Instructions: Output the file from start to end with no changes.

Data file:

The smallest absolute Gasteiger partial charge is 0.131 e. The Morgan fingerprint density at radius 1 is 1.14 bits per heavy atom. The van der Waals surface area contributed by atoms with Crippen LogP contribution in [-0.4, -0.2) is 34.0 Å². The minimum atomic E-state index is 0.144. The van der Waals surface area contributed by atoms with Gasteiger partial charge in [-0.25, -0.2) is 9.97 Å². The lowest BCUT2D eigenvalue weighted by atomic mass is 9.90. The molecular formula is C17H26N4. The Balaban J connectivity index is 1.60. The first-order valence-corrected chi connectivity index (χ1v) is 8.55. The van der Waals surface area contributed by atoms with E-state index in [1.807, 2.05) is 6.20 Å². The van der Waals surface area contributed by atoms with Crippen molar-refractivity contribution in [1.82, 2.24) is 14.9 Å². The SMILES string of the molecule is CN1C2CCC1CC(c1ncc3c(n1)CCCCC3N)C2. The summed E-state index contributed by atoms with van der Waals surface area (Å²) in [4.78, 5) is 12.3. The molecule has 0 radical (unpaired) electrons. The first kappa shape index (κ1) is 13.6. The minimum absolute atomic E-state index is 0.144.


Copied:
The smallest absolute Gasteiger partial charge is 0.131 e. The Morgan fingerprint density at radius 1 is 1.14 bits per heavy atom. The van der Waals surface area contributed by atoms with Crippen LogP contribution in [-0.4, -0.2) is 34.0 Å². The minimum atomic E-state index is 0.144. The van der Waals surface area contributed by atoms with Gasteiger partial charge in [-0.25, -0.2) is 9.97 Å². The lowest BCUT2D eigenvalue weighted by atomic mass is 9.90. The molecular formula is C17H26N4. The Balaban J connectivity index is 1.60. The first-order valence-corrected chi connectivity index (χ1v) is 8.55. The van der Waals surface area contributed by atoms with E-state index in [1.807, 2.05) is 6.20 Å². The van der Waals surface area contributed by atoms with Crippen molar-refractivity contribution in [1.82, 2.24) is 14.9 Å². The SMILES string of the molecule is CN1C2CCC1CC(c1ncc3c(n1)CCCCC3N)C2. The summed E-state index contributed by atoms with van der Waals surface area (Å²) in [4.78, 5) is 12.3. The molecule has 0 radical (unpaired) electrons. The first kappa shape index (κ1) is 13.6. The minimum absolute atomic E-state index is 0.144.